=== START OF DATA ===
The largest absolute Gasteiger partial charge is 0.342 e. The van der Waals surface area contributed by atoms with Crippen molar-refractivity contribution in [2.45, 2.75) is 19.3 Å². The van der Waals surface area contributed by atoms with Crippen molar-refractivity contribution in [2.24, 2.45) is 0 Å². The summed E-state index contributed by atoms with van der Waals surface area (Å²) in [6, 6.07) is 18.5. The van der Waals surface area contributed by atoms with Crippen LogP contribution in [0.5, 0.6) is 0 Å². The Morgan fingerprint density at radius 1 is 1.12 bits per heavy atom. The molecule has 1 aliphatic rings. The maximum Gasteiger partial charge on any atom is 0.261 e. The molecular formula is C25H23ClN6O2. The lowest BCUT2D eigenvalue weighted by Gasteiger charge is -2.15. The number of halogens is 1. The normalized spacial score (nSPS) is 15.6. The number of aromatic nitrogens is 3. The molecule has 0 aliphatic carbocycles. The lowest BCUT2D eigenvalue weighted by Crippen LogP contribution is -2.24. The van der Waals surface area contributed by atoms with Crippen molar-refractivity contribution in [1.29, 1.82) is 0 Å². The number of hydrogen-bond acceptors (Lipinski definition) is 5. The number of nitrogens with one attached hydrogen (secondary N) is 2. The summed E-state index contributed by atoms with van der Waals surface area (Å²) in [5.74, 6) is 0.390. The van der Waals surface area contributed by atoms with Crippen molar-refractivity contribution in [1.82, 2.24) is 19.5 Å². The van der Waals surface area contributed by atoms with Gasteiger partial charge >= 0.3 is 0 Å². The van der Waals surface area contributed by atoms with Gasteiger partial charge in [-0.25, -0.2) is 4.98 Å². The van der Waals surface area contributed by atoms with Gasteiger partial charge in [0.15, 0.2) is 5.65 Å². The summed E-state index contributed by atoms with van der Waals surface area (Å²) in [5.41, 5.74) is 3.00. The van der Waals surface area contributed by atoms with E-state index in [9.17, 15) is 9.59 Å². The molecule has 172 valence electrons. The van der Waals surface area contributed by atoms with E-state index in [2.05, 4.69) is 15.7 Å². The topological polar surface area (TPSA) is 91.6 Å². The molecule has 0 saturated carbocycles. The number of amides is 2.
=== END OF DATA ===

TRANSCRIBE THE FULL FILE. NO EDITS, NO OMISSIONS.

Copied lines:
The largest absolute Gasteiger partial charge is 0.342 e. The van der Waals surface area contributed by atoms with Crippen molar-refractivity contribution in [2.45, 2.75) is 19.3 Å². The van der Waals surface area contributed by atoms with Crippen molar-refractivity contribution in [2.24, 2.45) is 0 Å². The summed E-state index contributed by atoms with van der Waals surface area (Å²) in [6, 6.07) is 18.5. The van der Waals surface area contributed by atoms with Crippen LogP contribution in [0.5, 0.6) is 0 Å². The Morgan fingerprint density at radius 1 is 1.12 bits per heavy atom. The molecule has 1 aliphatic rings. The maximum Gasteiger partial charge on any atom is 0.261 e. The molecular formula is C25H23ClN6O2. The lowest BCUT2D eigenvalue weighted by Gasteiger charge is -2.15. The number of halogens is 1. The normalized spacial score (nSPS) is 15.6. The number of aromatic nitrogens is 3. The molecule has 0 aliphatic carbocycles. The lowest BCUT2D eigenvalue weighted by Crippen LogP contribution is -2.24. The van der Waals surface area contributed by atoms with Crippen molar-refractivity contribution in [1.29, 1.82) is 0 Å². The number of hydrogen-bond acceptors (Lipinski definition) is 5. The number of nitrogens with one attached hydrogen (secondary N) is 2. The summed E-state index contributed by atoms with van der Waals surface area (Å²) in [5.74, 6) is 0.390. The van der Waals surface area contributed by atoms with Crippen molar-refractivity contribution in [1.82, 2.24) is 19.5 Å². The van der Waals surface area contributed by atoms with Gasteiger partial charge >= 0.3 is 0 Å². The van der Waals surface area contributed by atoms with Gasteiger partial charge in [-0.25, -0.2) is 4.98 Å². The van der Waals surface area contributed by atoms with Gasteiger partial charge in [0.15, 0.2) is 5.65 Å². The summed E-state index contributed by atoms with van der Waals surface area (Å²) in [5.41, 5.74) is 3.00. The van der Waals surface area contributed by atoms with E-state index in [9.17, 15) is 9.59 Å². The molecule has 172 valence electrons. The van der Waals surface area contributed by atoms with E-state index in [2.05, 4.69) is 15.7 Å². The topological polar surface area (TPSA) is 91.6 Å². The molecule has 0 saturated carbocycles. The number of amides is 2.